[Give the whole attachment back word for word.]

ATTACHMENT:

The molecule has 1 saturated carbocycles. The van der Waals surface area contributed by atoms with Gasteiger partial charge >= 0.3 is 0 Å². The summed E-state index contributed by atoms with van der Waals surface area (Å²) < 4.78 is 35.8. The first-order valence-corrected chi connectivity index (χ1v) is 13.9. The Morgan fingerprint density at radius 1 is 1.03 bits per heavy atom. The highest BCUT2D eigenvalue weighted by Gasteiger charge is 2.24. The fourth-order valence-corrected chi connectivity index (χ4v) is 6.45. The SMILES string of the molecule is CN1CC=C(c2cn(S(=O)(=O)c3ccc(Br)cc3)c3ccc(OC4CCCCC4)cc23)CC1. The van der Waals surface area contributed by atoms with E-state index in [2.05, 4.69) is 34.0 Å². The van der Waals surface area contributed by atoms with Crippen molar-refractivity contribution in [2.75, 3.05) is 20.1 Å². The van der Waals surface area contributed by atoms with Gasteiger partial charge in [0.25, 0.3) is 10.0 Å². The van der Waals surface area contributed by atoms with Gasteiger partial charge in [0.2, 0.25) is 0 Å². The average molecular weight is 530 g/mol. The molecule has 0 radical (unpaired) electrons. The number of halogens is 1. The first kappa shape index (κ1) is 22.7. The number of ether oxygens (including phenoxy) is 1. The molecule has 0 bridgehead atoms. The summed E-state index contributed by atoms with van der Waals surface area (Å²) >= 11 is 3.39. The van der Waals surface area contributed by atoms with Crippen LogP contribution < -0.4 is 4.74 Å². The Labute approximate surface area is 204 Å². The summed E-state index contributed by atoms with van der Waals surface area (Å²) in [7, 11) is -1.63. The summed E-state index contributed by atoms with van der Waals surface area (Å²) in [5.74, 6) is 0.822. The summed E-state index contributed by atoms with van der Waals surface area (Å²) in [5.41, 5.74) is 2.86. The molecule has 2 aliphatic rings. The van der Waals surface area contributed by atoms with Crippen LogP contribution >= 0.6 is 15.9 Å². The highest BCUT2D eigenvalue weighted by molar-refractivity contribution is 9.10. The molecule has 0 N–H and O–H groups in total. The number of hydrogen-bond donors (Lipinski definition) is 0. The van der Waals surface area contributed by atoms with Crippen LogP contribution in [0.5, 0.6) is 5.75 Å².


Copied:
The molecule has 1 saturated carbocycles. The van der Waals surface area contributed by atoms with Gasteiger partial charge >= 0.3 is 0 Å². The summed E-state index contributed by atoms with van der Waals surface area (Å²) < 4.78 is 35.8. The first-order valence-corrected chi connectivity index (χ1v) is 13.9. The Morgan fingerprint density at radius 1 is 1.03 bits per heavy atom. The highest BCUT2D eigenvalue weighted by Gasteiger charge is 2.24. The fourth-order valence-corrected chi connectivity index (χ4v) is 6.45. The SMILES string of the molecule is CN1CC=C(c2cn(S(=O)(=O)c3ccc(Br)cc3)c3ccc(OC4CCCCC4)cc23)CC1. The van der Waals surface area contributed by atoms with E-state index in [2.05, 4.69) is 34.0 Å². The van der Waals surface area contributed by atoms with Crippen molar-refractivity contribution in [2.75, 3.05) is 20.1 Å². The van der Waals surface area contributed by atoms with Gasteiger partial charge in [0.25, 0.3) is 10.0 Å². The van der Waals surface area contributed by atoms with Gasteiger partial charge in [0.2, 0.25) is 0 Å². The average molecular weight is 530 g/mol. The molecule has 0 radical (unpaired) electrons. The number of halogens is 1. The first kappa shape index (κ1) is 22.7. The number of ether oxygens (including phenoxy) is 1. The molecule has 0 bridgehead atoms. The summed E-state index contributed by atoms with van der Waals surface area (Å²) >= 11 is 3.39. The van der Waals surface area contributed by atoms with Crippen LogP contribution < -0.4 is 4.74 Å². The Labute approximate surface area is 204 Å². The summed E-state index contributed by atoms with van der Waals surface area (Å²) in [7, 11) is -1.63. The summed E-state index contributed by atoms with van der Waals surface area (Å²) in [5.74, 6) is 0.822. The summed E-state index contributed by atoms with van der Waals surface area (Å²) in [5.41, 5.74) is 2.86. The molecule has 2 aliphatic rings. The van der Waals surface area contributed by atoms with Crippen LogP contribution >= 0.6 is 15.9 Å². The highest BCUT2D eigenvalue weighted by molar-refractivity contribution is 9.10. The molecule has 0 N–H and O–H groups in total. The number of hydrogen-bond donors (Lipinski definition) is 0. The van der Waals surface area contributed by atoms with Crippen LogP contribution in [0.5, 0.6) is 5.75 Å².